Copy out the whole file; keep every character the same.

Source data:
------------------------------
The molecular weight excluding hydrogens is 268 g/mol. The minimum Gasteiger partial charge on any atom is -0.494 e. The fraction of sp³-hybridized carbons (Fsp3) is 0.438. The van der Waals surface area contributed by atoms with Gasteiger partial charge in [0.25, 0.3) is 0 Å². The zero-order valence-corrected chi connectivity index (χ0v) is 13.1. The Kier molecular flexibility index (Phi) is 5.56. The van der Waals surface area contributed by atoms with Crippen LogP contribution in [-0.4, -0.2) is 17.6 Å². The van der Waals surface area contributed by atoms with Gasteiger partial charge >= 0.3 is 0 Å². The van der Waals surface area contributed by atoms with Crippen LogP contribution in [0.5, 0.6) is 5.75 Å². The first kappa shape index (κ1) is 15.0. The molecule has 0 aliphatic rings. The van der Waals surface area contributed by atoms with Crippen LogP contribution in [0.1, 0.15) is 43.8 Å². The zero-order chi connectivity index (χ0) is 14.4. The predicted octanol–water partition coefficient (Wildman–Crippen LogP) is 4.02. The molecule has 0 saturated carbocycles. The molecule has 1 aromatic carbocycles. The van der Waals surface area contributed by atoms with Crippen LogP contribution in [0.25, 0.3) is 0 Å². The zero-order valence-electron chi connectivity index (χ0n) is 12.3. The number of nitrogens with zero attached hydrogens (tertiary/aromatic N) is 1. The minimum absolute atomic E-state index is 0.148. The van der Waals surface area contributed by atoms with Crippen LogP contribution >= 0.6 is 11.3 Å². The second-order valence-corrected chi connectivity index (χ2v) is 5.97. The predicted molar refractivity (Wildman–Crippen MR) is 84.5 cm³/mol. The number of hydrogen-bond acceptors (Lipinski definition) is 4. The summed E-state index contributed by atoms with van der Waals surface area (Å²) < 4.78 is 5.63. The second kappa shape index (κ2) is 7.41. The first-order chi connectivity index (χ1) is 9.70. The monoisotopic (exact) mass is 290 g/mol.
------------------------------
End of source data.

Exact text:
The molecular weight excluding hydrogens is 268 g/mol. The minimum Gasteiger partial charge on any atom is -0.494 e. The fraction of sp³-hybridized carbons (Fsp3) is 0.438. The van der Waals surface area contributed by atoms with Gasteiger partial charge in [0.25, 0.3) is 0 Å². The zero-order valence-corrected chi connectivity index (χ0v) is 13.1. The Kier molecular flexibility index (Phi) is 5.56. The van der Waals surface area contributed by atoms with Crippen LogP contribution in [-0.4, -0.2) is 17.6 Å². The van der Waals surface area contributed by atoms with Gasteiger partial charge >= 0.3 is 0 Å². The van der Waals surface area contributed by atoms with Crippen LogP contribution in [0.5, 0.6) is 5.75 Å². The first kappa shape index (κ1) is 15.0. The molecule has 0 aliphatic rings. The van der Waals surface area contributed by atoms with Crippen LogP contribution in [0.1, 0.15) is 43.8 Å². The zero-order chi connectivity index (χ0) is 14.4. The predicted octanol–water partition coefficient (Wildman–Crippen LogP) is 4.02. The molecule has 0 saturated carbocycles. The molecule has 1 aromatic carbocycles. The van der Waals surface area contributed by atoms with Crippen LogP contribution in [0.25, 0.3) is 0 Å². The zero-order valence-electron chi connectivity index (χ0n) is 12.3. The number of nitrogens with zero attached hydrogens (tertiary/aromatic N) is 1. The minimum absolute atomic E-state index is 0.148. The van der Waals surface area contributed by atoms with Crippen LogP contribution >= 0.6 is 11.3 Å². The second-order valence-corrected chi connectivity index (χ2v) is 5.97. The predicted molar refractivity (Wildman–Crippen MR) is 84.5 cm³/mol. The number of hydrogen-bond acceptors (Lipinski definition) is 4. The summed E-state index contributed by atoms with van der Waals surface area (Å²) < 4.78 is 5.63. The second kappa shape index (κ2) is 7.41. The first-order chi connectivity index (χ1) is 9.70. The monoisotopic (exact) mass is 290 g/mol.